Five ordinances were approved at last night’s meeting of the Trenton City Council Two of them relate to replacement of the analog, 20-year-old, telephone system in use at city hall and Trenton Municipal Utilities.
Detail presentations were given to the city council by representatives of Sybran Communications for Voice over Internet and by the Missouri Network Alliance doing business as Bluebird Network for fiber optics. The new technology is seen by local officials as saving money on telephone service.
An ordinance authorizes an agreement with Sybran for installation of Voice over Internet Protocol (VOIP) at a cost of $4,000. New desktop phones by Polycom are included. Another ordinance accepts an agreement for Bluebird Network to provide fiber optics service at 100 megabits for the TMU warehouse at 2601 Oklahoma $7,500 is the one-time installation cost. The monthly cost for the dedicated Ethernet service is $440. To prepare for the new telephone system, the council approved GRM Networks to re-wire Trenton city hall at $4,157 dollars for a 24 port, one gig switch, materials, and labor.
An ordinance was adopted regarding an agreement with Missouri Highways and Transportation Commission for the Welcome to Trenton monuments to have signage designating Trenton’s as a “Purple Heart City” in honor of Veterans.
Approval was given to a farm lease with Aaron Landes of rural Jamesport. He’s to pay the city $7,325 on or before March 1based on his bid of $161 per acre for 45.5 acres.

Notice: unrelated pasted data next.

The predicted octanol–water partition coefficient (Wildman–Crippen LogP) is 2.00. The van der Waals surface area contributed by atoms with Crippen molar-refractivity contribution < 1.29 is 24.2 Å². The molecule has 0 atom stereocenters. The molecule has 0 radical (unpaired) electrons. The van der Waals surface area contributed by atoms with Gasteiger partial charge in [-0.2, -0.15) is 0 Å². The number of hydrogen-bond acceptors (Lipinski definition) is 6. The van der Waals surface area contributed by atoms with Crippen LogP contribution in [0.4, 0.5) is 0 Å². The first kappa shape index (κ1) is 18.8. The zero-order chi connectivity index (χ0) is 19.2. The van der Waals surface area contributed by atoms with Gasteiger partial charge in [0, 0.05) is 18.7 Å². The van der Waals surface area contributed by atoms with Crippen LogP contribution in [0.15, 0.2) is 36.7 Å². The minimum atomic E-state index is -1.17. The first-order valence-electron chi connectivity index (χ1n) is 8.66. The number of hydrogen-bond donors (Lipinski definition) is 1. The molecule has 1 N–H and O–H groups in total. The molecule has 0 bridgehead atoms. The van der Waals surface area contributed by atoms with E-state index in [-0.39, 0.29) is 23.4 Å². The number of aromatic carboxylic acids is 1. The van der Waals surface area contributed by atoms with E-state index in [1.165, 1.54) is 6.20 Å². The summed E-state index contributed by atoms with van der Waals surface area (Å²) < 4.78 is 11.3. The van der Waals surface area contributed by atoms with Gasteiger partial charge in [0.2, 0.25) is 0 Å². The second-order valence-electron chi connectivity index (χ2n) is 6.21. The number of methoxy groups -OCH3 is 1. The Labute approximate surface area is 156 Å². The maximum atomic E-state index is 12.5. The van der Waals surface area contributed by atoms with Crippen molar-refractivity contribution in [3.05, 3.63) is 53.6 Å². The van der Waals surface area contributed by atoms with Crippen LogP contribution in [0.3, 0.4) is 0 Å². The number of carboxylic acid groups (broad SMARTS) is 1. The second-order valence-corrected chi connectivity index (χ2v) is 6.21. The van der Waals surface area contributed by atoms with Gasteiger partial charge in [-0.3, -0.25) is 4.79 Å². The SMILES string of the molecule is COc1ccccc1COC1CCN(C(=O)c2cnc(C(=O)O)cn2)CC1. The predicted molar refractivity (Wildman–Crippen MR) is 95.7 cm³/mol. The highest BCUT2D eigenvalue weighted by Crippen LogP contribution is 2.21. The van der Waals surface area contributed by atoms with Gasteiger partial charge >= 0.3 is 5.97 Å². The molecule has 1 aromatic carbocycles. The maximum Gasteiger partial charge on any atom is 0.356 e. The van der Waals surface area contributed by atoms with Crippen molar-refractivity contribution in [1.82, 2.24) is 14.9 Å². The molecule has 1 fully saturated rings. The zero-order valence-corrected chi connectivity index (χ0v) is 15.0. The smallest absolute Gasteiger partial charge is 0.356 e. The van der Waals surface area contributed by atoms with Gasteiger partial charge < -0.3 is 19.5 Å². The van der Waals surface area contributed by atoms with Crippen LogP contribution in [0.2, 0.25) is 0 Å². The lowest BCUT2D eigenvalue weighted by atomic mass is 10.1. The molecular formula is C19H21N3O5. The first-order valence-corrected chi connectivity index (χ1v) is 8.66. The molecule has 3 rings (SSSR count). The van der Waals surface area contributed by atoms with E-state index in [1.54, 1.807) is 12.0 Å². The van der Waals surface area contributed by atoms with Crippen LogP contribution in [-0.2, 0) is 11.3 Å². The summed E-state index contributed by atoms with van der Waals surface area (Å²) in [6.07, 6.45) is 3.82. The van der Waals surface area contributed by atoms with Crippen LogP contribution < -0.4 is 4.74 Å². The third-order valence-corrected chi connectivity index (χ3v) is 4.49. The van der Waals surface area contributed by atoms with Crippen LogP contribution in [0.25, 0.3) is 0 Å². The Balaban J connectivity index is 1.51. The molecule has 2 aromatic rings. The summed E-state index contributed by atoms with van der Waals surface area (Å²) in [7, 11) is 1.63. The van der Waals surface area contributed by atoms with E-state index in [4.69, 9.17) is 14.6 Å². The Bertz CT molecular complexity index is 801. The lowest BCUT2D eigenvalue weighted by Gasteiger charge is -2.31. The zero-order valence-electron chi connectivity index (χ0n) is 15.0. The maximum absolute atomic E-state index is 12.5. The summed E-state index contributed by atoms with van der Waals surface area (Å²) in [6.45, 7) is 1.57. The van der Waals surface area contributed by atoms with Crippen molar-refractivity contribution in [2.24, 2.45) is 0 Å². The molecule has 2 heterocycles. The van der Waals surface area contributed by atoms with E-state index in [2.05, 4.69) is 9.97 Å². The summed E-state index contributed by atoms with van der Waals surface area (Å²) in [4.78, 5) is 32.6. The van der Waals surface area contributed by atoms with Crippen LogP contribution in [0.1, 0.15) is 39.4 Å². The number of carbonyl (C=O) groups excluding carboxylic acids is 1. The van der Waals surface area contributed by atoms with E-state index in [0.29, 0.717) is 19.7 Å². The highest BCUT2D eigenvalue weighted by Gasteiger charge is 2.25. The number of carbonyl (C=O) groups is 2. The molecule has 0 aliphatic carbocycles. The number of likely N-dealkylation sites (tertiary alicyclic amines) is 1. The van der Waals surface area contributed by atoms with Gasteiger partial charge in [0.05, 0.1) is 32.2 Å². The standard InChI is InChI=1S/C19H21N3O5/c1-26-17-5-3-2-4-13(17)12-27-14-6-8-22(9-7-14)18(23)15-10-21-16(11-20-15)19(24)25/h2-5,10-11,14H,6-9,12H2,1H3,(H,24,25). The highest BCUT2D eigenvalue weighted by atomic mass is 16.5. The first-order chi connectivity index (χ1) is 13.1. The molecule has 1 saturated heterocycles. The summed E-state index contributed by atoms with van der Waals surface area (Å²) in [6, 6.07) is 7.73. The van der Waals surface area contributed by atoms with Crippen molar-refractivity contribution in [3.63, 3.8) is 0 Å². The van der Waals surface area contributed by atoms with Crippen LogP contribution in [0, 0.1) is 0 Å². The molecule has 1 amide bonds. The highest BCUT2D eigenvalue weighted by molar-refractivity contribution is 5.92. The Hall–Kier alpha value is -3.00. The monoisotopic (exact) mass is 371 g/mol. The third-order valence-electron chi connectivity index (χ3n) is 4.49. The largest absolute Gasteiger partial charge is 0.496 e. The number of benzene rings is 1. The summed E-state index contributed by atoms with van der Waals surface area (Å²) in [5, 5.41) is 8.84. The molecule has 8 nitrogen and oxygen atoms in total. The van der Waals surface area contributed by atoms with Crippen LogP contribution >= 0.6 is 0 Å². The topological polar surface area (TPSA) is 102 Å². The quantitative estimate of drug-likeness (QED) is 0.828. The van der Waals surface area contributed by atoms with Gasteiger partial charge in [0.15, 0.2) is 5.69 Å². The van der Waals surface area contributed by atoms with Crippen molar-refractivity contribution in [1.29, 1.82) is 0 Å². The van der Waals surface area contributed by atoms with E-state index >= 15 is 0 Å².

Another ordinance sets the filing period of December 12th through January 16th for candidates in each of Trenton’s four wards. With terms expiring next April are Councilmen Allan Quilty, Brad Chumbley, Dave Mlika, and Larry Crawford.
Acting upon committee recommendations, the council accepted employee health insurance coverage for next year with MIRMA – Missouri Intergovernmental Risk Management. The city covers the premium cost on each employee at $620 per month. Spouse and children coverage is optional at the cost of the employee.
The council agreed to waive policy and allow Mark Newton of TMU to advertise for sale, 12 transformers purchased in 2001 but never used. Approval was given to a written policy that states when property owners abandon sewer taps, they need to be removed or capped. The council agreed to allow Burns and McDonnel engineering to submit a “plan of action” to the Department of Natural Resources describing Trenton’s intention to add a chemical in treating the water supply. It’s seen as an effort to “coat the water pipes” and lessen the possibility of lead tests showing higher than allowable levels for residential properties that have lead service lines.
Insurance company representative Kelly Beets presented TMU an award of $556 to go for fire retardant gear for lineman working on overhead power lines.
Micah Landes reported on recent work as director of North Central Missouri Development Alliance. And in a tidy up award, Councilman Allan Quilty last night presented John Anthony of KTTN with a “Key to the City.”